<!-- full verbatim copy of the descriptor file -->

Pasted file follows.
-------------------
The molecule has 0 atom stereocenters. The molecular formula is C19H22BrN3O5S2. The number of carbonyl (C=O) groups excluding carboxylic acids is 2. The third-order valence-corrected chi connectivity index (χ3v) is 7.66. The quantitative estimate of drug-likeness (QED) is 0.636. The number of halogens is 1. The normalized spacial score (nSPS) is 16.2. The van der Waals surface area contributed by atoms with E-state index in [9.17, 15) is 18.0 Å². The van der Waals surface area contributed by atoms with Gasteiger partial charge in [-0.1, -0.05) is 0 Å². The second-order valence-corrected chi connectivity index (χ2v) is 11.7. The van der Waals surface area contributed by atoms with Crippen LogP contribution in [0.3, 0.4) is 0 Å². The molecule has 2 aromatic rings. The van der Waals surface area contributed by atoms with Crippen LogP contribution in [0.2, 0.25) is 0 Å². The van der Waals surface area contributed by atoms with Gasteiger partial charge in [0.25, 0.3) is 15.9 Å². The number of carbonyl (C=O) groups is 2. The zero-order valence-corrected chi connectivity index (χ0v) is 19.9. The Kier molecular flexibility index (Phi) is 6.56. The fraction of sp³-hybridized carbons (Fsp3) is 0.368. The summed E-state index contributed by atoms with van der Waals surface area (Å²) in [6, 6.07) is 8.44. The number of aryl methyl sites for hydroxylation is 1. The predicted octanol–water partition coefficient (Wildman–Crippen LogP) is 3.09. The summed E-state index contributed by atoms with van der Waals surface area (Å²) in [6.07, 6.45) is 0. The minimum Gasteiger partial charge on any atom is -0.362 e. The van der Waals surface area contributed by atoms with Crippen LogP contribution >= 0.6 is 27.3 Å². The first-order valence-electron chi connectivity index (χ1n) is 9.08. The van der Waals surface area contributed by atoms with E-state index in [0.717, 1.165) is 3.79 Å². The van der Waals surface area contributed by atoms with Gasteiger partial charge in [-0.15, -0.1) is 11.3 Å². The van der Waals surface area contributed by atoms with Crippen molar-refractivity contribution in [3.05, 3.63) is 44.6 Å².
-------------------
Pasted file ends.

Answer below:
The molecule has 0 atom stereocenters. The molecular formula is C19H22BrN3O5S2. The number of carbonyl (C=O) groups excluding carboxylic acids is 2. The third-order valence-corrected chi connectivity index (χ3v) is 7.66. The quantitative estimate of drug-likeness (QED) is 0.636. The number of halogens is 1. The normalized spacial score (nSPS) is 16.2. The van der Waals surface area contributed by atoms with E-state index in [9.17, 15) is 18.0 Å². The van der Waals surface area contributed by atoms with Gasteiger partial charge in [-0.1, -0.05) is 0 Å². The second-order valence-corrected chi connectivity index (χ2v) is 11.7. The van der Waals surface area contributed by atoms with Crippen LogP contribution in [0.3, 0.4) is 0 Å². The molecule has 2 aromatic rings. The van der Waals surface area contributed by atoms with Crippen LogP contribution in [0.2, 0.25) is 0 Å². The van der Waals surface area contributed by atoms with Gasteiger partial charge in [0.25, 0.3) is 15.9 Å². The number of carbonyl (C=O) groups is 2. The zero-order valence-corrected chi connectivity index (χ0v) is 19.9. The Kier molecular flexibility index (Phi) is 6.56. The fraction of sp³-hybridized carbons (Fsp3) is 0.368. The summed E-state index contributed by atoms with van der Waals surface area (Å²) in [6, 6.07) is 8.44. The number of aryl methyl sites for hydroxylation is 1. The predicted octanol–water partition coefficient (Wildman–Crippen LogP) is 3.09. The summed E-state index contributed by atoms with van der Waals surface area (Å²) in [6.07, 6.45) is 0. The minimum Gasteiger partial charge on any atom is -0.362 e. The van der Waals surface area contributed by atoms with Crippen LogP contribution >= 0.6 is 27.3 Å². The first-order valence-electron chi connectivity index (χ1n) is 9.08. The van der Waals surface area contributed by atoms with E-state index in [0.717, 1.165) is 3.79 Å². The van der Waals surface area contributed by atoms with Gasteiger partial charge in [-0.15, -0.1) is 11.3 Å². The van der Waals surface area contributed by atoms with Crippen molar-refractivity contribution in [3.05, 3.63) is 44.6 Å².